IMF Concludes Third Review of Guatemala’s Stand-By ArrangementPress Release No. 10/250
June 17, 2010
The Executive Board of the International Monetary Fund (IMF) on June 16 concluded the third review of Guatemala’s economic performance under a program supported by an
18-month Stand-By Arrangement (SBA). The Guatemalan authorities intend to continue treating the arrangement as precautionary.
The arrangement, in the amount equivalent to SDR 630.6 million (about US$927.2 million) was approved on April 22, 2009 (see Press Release No. 09/142). With completion of the review, a total equivalent to SDR 588.6 million (about US$865.4 million) is available for drawing.
Following the Executive Board’s discussion on Guatemala, Mr. Murilo Portugal, Deputy Managing Director and Acting Chair, stated:
“Guatemala’s economic recovery is firming up. The authorities’ strong policy response to the global crisis, supported by a Stand-By Arrangement with the Fund, has provided a solid foundation for the recovery. With a more benign global outlook, real GDP growth is expected to exceed 2 percent in 2010, which is significantly higher than envisaged in the previous review. Downside risks to the outlook have declined further and stem mainly from a slower recovery in the United States and a sharper rise in oil prices.
“Performance under the program has been strong. All end-December 2009 and end-March 2010 quantitative performance criteria were met comfortably, and inflation stayed within the inner consultation band agreed in the program. The 18-month Stand-By Arrangement with the Fund is expected to remain precautionary.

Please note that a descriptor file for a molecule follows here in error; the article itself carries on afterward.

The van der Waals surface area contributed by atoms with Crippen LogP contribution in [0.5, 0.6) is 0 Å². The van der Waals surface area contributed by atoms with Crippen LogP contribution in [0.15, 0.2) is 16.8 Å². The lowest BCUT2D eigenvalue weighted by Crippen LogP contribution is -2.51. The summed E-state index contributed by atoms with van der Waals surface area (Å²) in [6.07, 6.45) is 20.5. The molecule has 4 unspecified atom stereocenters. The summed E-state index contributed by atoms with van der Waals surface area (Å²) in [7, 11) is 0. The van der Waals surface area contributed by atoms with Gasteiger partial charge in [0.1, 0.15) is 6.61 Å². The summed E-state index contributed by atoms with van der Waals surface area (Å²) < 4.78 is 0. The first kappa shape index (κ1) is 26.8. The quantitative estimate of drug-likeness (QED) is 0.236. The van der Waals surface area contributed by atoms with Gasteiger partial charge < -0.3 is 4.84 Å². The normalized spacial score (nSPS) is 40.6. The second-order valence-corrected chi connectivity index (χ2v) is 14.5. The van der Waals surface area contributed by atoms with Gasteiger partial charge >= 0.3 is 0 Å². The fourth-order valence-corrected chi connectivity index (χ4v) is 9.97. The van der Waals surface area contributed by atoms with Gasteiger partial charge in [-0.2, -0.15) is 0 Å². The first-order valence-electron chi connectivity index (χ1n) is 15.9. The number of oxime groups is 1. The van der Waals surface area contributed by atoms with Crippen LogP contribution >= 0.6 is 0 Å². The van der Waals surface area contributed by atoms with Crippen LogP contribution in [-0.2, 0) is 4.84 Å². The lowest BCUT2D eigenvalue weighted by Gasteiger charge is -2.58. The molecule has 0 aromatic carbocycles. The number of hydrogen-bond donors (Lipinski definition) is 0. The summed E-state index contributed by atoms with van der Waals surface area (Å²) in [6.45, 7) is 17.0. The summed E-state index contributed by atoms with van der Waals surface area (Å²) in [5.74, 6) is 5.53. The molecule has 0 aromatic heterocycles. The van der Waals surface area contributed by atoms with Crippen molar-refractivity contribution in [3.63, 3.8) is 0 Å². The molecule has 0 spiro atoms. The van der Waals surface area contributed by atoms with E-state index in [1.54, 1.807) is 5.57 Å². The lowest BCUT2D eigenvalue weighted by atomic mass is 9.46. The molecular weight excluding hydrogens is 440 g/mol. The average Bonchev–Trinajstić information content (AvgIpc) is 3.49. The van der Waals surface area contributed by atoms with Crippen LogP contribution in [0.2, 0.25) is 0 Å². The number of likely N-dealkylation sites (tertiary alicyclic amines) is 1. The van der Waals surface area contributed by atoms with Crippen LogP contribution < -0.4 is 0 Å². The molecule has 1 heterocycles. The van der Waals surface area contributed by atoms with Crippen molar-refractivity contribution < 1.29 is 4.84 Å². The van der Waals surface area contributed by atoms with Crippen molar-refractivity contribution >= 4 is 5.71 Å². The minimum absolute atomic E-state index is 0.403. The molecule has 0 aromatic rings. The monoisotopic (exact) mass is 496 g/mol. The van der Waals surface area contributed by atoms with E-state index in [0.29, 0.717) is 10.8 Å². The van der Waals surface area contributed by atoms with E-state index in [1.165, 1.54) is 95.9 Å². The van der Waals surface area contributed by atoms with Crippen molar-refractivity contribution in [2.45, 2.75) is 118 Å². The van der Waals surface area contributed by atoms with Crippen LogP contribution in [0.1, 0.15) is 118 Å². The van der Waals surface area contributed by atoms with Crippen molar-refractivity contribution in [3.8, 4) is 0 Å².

“Fiscal policy in 2010 has begun withdrawing the stimulus of previous years, helping contain the public debt-to-GDP ratio. While revisions to the 2010 spending plan may be necessary once the assessment of the damage caused by the tropical storm Agatha is completed, the authorities remain firmly committed to maintaining medium-term fiscal sustainability. They are also aware that implementing a comprehensive revenue-enhancing reform remains critical to sustain social spending, increase investment, and keep public debt low.
“The monetary policy stance remains appropriate. It is important to remain vigilant and ready to tighten if evidence suggests the emergence of inflationary pressures. Exchange rate flexibility remains essential to absorb shocks and enhance the inflation targeting framework.
“Continued progress has been made in advancing the financial sector reform agenda, including implementation of the regulations on liquidity and foreign-currency credit risk management. Additional efforts are still needed to increase the resilience of the financial system, including passage by Congress of the amendments to the banking law,” Mr. Portugal said.